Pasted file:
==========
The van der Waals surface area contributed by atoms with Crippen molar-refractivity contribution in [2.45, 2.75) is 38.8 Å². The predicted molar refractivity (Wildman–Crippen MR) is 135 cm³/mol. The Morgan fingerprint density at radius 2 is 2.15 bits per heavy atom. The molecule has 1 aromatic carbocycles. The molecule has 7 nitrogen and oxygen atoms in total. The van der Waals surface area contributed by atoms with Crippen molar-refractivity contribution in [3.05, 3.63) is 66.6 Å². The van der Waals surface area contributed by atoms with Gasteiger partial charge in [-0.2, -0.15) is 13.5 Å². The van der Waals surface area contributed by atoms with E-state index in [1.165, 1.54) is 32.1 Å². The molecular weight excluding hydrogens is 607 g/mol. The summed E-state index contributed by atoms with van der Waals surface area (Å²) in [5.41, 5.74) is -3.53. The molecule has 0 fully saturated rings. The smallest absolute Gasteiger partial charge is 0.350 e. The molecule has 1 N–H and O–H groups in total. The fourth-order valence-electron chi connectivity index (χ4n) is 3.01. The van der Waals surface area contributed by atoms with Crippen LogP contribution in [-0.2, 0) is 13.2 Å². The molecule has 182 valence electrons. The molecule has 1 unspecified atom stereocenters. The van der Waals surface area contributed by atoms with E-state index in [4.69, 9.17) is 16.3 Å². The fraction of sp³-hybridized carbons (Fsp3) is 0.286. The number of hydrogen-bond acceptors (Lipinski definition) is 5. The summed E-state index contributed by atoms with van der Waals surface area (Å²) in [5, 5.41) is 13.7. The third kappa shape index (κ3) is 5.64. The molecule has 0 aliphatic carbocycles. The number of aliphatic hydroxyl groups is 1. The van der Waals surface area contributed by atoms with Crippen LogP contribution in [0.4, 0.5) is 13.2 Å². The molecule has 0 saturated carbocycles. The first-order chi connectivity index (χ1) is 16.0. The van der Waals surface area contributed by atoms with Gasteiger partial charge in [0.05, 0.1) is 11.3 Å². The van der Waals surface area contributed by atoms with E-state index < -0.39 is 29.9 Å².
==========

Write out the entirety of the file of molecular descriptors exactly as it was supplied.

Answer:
The van der Waals surface area contributed by atoms with Crippen molar-refractivity contribution in [2.45, 2.75) is 38.8 Å². The predicted molar refractivity (Wildman–Crippen MR) is 135 cm³/mol. The Morgan fingerprint density at radius 2 is 2.15 bits per heavy atom. The molecule has 1 aromatic carbocycles. The molecule has 7 nitrogen and oxygen atoms in total. The van der Waals surface area contributed by atoms with Crippen molar-refractivity contribution in [3.05, 3.63) is 66.6 Å². The van der Waals surface area contributed by atoms with Gasteiger partial charge in [-0.2, -0.15) is 13.5 Å². The van der Waals surface area contributed by atoms with E-state index in [1.165, 1.54) is 32.1 Å². The molecular weight excluding hydrogens is 607 g/mol. The summed E-state index contributed by atoms with van der Waals surface area (Å²) in [5.41, 5.74) is -3.53. The molecule has 0 fully saturated rings. The smallest absolute Gasteiger partial charge is 0.350 e. The molecule has 1 N–H and O–H groups in total. The fourth-order valence-electron chi connectivity index (χ4n) is 3.01. The van der Waals surface area contributed by atoms with Crippen LogP contribution in [-0.2, 0) is 13.2 Å². The molecule has 182 valence electrons. The molecule has 1 unspecified atom stereocenters. The van der Waals surface area contributed by atoms with E-state index in [4.69, 9.17) is 16.3 Å². The fraction of sp³-hybridized carbons (Fsp3) is 0.286. The number of hydrogen-bond acceptors (Lipinski definition) is 5. The summed E-state index contributed by atoms with van der Waals surface area (Å²) in [5, 5.41) is 13.7. The third kappa shape index (κ3) is 5.64. The molecule has 0 aliphatic carbocycles. The number of aliphatic hydroxyl groups is 1. The van der Waals surface area contributed by atoms with Crippen LogP contribution in [0.4, 0.5) is 13.2 Å². The molecule has 0 saturated carbocycles. The first-order chi connectivity index (χ1) is 16.0. The van der Waals surface area contributed by atoms with Gasteiger partial charge in [0.05, 0.1) is 11.3 Å². The van der Waals surface area contributed by atoms with E-state index < -0.39 is 29.9 Å².